You could also consider flying elsewhere in Europe, say London or Paris which both tend to see cheaper airfare options, then jump on a short budget airline flight (Ryanair or Easyjet are both common ones) to Greece. It may be a better deal money-wise, but then you’ll also probably have a longer travel time or you’ll need to cut your time in Greece, so keep that in mind.


Accommodations in Greece can be a bit tricky to estimate because it really depends on location. A hotel in Santorini, for example, will cost significantly more than a hotel on, say, Naxos. You also need to take into consideration what type of accommodation you are looking for. Greece has lots of beautiful luxury properties, but there are also some great mid-range finds as well. Greece is a country where you want to take a look at Airbnb since prices can be much lower than hotels. Use my Airbnb referral link now to get $45 CAD off your first stay.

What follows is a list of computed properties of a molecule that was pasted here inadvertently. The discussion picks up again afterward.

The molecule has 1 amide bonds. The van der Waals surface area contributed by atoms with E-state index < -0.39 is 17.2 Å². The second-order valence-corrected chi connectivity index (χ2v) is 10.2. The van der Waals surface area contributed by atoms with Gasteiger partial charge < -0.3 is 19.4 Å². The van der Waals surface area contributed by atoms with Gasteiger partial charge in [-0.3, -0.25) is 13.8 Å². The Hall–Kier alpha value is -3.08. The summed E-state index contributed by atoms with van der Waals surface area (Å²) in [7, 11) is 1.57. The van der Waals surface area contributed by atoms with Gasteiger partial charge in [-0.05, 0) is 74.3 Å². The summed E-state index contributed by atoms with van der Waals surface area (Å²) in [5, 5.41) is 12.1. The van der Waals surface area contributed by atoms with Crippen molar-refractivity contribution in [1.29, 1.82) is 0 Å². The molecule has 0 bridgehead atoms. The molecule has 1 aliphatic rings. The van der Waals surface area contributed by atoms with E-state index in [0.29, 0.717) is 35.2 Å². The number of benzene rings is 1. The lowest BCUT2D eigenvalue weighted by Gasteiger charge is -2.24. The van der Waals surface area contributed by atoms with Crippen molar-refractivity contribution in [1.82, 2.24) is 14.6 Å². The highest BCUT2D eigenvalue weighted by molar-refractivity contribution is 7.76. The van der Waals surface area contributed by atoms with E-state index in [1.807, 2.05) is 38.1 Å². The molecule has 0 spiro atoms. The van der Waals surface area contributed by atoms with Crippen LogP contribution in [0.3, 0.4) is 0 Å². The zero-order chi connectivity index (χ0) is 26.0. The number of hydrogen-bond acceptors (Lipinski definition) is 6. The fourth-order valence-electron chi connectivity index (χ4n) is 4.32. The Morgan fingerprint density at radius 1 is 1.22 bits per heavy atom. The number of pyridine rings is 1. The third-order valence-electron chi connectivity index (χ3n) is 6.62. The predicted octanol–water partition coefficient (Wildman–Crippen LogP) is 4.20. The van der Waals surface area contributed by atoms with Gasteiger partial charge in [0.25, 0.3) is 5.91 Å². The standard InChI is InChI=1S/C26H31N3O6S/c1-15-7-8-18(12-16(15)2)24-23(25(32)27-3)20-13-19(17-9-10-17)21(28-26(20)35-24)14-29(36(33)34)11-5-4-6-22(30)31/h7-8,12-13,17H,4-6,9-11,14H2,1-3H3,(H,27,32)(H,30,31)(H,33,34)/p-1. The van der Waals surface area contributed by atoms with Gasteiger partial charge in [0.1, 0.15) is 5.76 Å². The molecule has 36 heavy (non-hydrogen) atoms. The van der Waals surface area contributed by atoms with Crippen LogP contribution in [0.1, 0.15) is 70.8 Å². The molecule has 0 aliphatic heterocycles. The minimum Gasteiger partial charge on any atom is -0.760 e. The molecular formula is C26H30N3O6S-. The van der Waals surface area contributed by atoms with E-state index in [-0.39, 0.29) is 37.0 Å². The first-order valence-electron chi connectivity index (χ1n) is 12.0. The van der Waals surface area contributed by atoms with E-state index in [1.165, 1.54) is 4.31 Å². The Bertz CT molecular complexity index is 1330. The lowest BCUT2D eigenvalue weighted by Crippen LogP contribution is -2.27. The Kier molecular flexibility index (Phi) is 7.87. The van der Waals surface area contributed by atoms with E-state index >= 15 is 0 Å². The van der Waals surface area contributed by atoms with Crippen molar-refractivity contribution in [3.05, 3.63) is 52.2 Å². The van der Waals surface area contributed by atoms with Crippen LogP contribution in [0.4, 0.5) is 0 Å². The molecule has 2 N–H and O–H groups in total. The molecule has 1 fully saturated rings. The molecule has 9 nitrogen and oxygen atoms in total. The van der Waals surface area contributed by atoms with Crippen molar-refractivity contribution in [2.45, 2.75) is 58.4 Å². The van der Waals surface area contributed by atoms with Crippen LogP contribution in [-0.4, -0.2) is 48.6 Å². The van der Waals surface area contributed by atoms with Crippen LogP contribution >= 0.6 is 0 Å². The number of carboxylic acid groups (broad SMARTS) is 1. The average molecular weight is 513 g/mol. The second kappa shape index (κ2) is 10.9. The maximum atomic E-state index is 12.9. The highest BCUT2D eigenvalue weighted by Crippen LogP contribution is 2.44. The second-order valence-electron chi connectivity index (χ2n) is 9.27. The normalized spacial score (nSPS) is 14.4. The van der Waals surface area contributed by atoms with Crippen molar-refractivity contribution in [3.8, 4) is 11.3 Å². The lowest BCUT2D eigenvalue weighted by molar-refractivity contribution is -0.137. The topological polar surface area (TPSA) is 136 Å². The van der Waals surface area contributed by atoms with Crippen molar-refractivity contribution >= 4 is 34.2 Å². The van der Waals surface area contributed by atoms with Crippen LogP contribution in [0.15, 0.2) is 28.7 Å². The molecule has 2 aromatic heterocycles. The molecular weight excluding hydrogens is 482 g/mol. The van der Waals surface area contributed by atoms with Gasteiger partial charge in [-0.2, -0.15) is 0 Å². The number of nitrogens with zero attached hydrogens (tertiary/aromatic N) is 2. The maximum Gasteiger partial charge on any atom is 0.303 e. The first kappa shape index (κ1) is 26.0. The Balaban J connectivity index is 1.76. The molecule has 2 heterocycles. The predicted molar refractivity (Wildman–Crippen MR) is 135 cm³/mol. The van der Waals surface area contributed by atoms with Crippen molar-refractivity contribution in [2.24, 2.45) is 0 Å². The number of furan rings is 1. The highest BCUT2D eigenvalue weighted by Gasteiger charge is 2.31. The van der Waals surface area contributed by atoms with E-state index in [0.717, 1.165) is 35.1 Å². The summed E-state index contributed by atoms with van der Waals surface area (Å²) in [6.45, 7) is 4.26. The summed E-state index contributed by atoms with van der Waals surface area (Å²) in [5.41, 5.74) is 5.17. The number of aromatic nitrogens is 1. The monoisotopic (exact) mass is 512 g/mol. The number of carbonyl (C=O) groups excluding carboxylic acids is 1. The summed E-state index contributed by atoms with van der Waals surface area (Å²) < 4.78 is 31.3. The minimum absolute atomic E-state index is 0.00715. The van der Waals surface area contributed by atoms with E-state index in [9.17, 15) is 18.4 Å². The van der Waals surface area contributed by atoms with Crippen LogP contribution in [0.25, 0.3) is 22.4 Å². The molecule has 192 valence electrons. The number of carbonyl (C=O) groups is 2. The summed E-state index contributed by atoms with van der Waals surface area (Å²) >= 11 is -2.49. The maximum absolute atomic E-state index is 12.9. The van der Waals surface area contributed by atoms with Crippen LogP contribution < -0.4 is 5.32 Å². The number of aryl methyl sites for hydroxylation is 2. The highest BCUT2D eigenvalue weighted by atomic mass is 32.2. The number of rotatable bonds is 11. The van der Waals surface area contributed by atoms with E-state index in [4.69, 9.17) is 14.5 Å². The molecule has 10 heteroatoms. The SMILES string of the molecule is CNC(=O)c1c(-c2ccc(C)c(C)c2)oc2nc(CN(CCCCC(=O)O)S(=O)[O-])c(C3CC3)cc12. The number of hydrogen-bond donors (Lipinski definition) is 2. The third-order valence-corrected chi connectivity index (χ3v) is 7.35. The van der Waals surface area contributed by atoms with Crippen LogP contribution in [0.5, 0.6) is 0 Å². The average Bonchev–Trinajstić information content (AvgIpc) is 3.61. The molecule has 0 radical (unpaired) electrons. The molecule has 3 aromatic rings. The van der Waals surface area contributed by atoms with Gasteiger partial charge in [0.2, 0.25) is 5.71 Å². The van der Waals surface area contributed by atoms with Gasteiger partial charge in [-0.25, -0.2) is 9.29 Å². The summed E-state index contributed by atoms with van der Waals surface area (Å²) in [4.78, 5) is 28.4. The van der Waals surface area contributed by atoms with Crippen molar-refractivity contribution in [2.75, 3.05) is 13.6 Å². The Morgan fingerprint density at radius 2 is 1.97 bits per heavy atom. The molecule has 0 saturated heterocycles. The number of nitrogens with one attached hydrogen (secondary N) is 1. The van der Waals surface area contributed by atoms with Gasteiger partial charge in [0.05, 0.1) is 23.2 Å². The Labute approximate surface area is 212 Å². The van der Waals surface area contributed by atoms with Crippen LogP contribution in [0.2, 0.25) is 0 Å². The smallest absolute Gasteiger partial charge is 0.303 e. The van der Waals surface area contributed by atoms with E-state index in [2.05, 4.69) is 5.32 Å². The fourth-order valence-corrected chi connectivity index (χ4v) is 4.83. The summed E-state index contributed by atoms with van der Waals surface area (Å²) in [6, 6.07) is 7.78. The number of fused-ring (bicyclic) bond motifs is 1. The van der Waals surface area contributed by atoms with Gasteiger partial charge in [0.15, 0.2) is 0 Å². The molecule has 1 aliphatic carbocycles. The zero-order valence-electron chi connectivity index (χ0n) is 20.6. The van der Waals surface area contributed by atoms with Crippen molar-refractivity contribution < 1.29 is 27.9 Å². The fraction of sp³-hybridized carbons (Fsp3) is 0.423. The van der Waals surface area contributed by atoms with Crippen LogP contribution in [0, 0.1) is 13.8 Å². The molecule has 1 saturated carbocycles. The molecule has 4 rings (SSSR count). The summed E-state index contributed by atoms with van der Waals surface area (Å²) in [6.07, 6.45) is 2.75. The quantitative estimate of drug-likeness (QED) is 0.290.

For the purpose of this article, I’ve averaged out the cost of a mid-range hotel in some of the most popular spots in Greece which equals approximately $200 per night. I should point out, that these places, while the most popular, also tend to have higher prices. So if it seems too expensive, consider other islands and you’ll easily be able to cut down your accommodation costs.

Keep in mind that prices of accommodation in Greece will also fluctuate based on the season. Mid-June until the end of summer is high season while May and September/early October are shoulder seasons.

Need some recommendations? Take a look at the following:




If you have the right credit card, you can save a fair amount of money on hotels. Americans should strongly consider the Marriott Bonvoy Brilliant American Express Card since you can earn 75,000 Marriott Bonvoy points as a welcome bonus.